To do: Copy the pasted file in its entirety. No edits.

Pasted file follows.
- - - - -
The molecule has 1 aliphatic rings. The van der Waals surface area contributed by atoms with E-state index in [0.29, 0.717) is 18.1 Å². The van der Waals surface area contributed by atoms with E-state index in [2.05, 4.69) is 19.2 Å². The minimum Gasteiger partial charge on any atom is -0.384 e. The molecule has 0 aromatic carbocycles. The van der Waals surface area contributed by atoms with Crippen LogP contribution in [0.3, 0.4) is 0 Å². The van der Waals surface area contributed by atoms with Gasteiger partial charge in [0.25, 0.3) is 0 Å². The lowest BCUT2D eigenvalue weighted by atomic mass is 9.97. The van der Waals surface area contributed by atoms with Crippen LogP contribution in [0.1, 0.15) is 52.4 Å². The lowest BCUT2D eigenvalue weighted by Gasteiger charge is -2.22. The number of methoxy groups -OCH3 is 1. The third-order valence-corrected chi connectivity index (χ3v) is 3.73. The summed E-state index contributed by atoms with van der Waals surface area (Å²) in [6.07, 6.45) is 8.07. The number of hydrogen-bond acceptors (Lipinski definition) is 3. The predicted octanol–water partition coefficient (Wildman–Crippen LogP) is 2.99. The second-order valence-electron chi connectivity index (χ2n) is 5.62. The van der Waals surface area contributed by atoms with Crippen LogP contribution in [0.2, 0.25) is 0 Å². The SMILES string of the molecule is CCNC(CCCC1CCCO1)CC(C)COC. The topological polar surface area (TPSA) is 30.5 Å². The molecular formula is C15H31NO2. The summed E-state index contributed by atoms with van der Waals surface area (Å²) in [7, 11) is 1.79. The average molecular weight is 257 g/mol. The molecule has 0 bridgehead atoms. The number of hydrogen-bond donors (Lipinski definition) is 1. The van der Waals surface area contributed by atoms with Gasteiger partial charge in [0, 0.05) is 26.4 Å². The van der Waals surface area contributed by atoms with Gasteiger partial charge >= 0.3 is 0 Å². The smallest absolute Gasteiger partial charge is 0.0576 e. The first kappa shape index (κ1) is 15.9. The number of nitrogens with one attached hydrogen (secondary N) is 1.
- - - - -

The molecule has 1 aliphatic rings. The van der Waals surface area contributed by atoms with E-state index in [0.29, 0.717) is 18.1 Å². The van der Waals surface area contributed by atoms with E-state index in [2.05, 4.69) is 19.2 Å². The minimum Gasteiger partial charge on any atom is -0.384 e. The molecule has 0 aromatic carbocycles. The van der Waals surface area contributed by atoms with Crippen LogP contribution in [0.3, 0.4) is 0 Å². The van der Waals surface area contributed by atoms with Gasteiger partial charge in [0.25, 0.3) is 0 Å². The lowest BCUT2D eigenvalue weighted by atomic mass is 9.97. The van der Waals surface area contributed by atoms with Crippen LogP contribution in [0.1, 0.15) is 52.4 Å². The lowest BCUT2D eigenvalue weighted by Gasteiger charge is -2.22. The number of methoxy groups -OCH3 is 1. The third-order valence-corrected chi connectivity index (χ3v) is 3.73. The summed E-state index contributed by atoms with van der Waals surface area (Å²) in [6.07, 6.45) is 8.07. The number of hydrogen-bond acceptors (Lipinski definition) is 3. The predicted octanol–water partition coefficient (Wildman–Crippen LogP) is 2.99. The second-order valence-electron chi connectivity index (χ2n) is 5.62. The van der Waals surface area contributed by atoms with Crippen LogP contribution in [0.2, 0.25) is 0 Å². The SMILES string of the molecule is CCNC(CCCC1CCCO1)CC(C)COC. The topological polar surface area (TPSA) is 30.5 Å². The molecular formula is C15H31NO2. The summed E-state index contributed by atoms with van der Waals surface area (Å²) in [7, 11) is 1.79. The average molecular weight is 257 g/mol. The molecule has 0 bridgehead atoms. The number of hydrogen-bond donors (Lipinski definition) is 1. The van der Waals surface area contributed by atoms with Gasteiger partial charge in [0, 0.05) is 26.4 Å². The van der Waals surface area contributed by atoms with Gasteiger partial charge >= 0.3 is 0 Å². The smallest absolute Gasteiger partial charge is 0.0576 e. The first kappa shape index (κ1) is 15.9. The number of nitrogens with one attached hydrogen (secondary N) is 1.